Friday 25 June 2010
Here's Kirsty with more details on tonight's Newsnight:
Prince Charles's opposition to modernist architecture is well known, but did he overstep his constitutional position when he lobbied the Qatari royal family - behind the scenes - to express his passionate opposition to a multi-billion pound property contract in London which was later cancelled?
Does he, as his supporters claim, simply give voice to the views of local residents who feel ignored by the planning system? Or is his clout increasingly making it impossible for new exciting architecture to find favour?
Today Judge Geoffrey Vos ruled that CPC group, a developer whose Chelsea Barracks property scheme in London was cancelled following opposition from Prince Charles, is entitled to damages.
In June last year the Qatari Diar Real Estate Investment withdrew its planning application for the Chelsea Barracks development masterminded by Richard Rogers for CPC.
It followed a letter Prince Charles had written to Qatar's prime minister and the head of Qatari Diar expressing his opposition to the design.
Judge Vos said, both the developers, the Candy Brothers, and Qatari Diar "were faced with a very difficult position once the Prince of Wales intervened in the planning process" in March last year. "His intervention was, no doubt, unexpected and unwelcome," he said.
Live on Newsnight one of the Prince of Wales advocates faces a leading architect.
As world leaders jet into Toronto for the start of the G20 we have a live interview with the head of the OECD about the dangers of a double dip recession, as European nations tighten their belts in concert. Plus, when he described George Osborne's budget as "courageous," what exactly did he mean?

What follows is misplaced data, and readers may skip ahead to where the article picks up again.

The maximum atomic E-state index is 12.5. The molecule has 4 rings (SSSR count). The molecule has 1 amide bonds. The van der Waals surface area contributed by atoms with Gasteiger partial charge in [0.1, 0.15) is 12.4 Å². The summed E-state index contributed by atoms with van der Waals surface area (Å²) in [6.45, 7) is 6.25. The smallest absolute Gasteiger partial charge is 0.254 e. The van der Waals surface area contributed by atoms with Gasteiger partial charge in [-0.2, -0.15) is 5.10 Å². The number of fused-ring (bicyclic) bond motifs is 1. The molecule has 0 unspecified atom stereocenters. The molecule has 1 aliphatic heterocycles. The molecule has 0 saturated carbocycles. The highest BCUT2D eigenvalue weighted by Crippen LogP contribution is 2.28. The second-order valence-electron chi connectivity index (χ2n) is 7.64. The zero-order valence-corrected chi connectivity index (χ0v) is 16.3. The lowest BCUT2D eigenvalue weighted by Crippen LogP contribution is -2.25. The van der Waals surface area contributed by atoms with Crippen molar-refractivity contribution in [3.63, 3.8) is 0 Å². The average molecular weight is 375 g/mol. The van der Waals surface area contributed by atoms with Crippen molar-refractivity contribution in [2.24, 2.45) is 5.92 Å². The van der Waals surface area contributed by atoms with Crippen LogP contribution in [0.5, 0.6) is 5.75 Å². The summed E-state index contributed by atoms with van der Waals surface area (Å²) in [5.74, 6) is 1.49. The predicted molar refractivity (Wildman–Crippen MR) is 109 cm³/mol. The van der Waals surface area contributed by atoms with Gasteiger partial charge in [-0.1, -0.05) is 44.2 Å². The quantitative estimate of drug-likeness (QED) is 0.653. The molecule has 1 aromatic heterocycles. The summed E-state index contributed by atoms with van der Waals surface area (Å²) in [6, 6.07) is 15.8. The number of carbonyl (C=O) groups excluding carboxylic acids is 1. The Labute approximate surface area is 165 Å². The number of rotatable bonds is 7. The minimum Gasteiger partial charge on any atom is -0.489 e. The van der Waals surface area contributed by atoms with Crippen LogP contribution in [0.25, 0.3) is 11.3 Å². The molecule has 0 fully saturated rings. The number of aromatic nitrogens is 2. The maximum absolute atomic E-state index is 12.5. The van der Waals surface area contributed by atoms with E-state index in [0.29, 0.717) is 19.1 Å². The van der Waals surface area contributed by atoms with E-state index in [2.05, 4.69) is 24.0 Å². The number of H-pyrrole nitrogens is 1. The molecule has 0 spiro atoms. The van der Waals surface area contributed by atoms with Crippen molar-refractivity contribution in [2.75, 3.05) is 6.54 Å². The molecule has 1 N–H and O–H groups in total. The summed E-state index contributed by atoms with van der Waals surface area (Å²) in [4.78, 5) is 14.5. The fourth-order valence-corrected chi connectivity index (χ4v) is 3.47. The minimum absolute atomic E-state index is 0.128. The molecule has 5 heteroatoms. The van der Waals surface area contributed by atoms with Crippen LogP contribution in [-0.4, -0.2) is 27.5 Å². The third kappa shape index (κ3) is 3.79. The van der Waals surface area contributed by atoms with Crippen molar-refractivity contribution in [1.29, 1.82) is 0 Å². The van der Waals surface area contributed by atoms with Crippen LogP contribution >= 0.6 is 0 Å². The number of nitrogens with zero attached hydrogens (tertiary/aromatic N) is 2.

And, on the subject of these straightened times, our Science editor Susan Watts has a special report from the See Further festival on London's South Bank which opens today, timed to coincide with the 350th anniversary of the Royal Society.
It is a celebration of science that also heralds a big warning - spending cuts for short term savings in the area of science and innovation, engineering and design could have disastrous, long term consequences for Britain's prosperity.
Could we risk losing our place as one of the world's leading scientific nations?
Sir James Dyson tells Susan about the dangers of neglecting science, in particular in our education system.
Do join me at 10.30pm on BBC Two.
From earlier today:
David Cameron has urged a "tight focus" on priorities at the G8 and G20 summits - his first as UK PM - to make sure they "deliver for people".
The leaders of the G8 industrialised nations are meeting in Muskoka, Ontario to discuss help for poor countries.
Tonight we'll be speaking to the head of the OECD, Angel Gurría.
Then Richard Watson will be examining the curious world of planning and property development in Britain.
A high-profile court case has blamed Prince Charles for the demise of a scheme for luxury apartments in one of the country's wealthiest areas.
The case saw property developers the Candy brothers accuse the Qatari royal family of dropping the £3bn development plans for Chelsea Barracks in London after the prince's intervention. They sued the developers, state-backed Qatari Diar, for £81m compensation.
So is Prince Charles overstepping his constitutional role? Is his influence in affecting the landscape of our cities benign or otherwise? And does it lead to an inherent conservatism in British architecture?
And our Science editor Susan Watts will be reporting from the South Bank's celebration of science which coincides with the 350th anniversary of the Royal Society. She'll be considering if cuts in Science and university budgets could undermine Britain's position as one of the world's leading scientific nations, and affect our long term growth prospects. Read more about that story on Susan's blog.
More details later.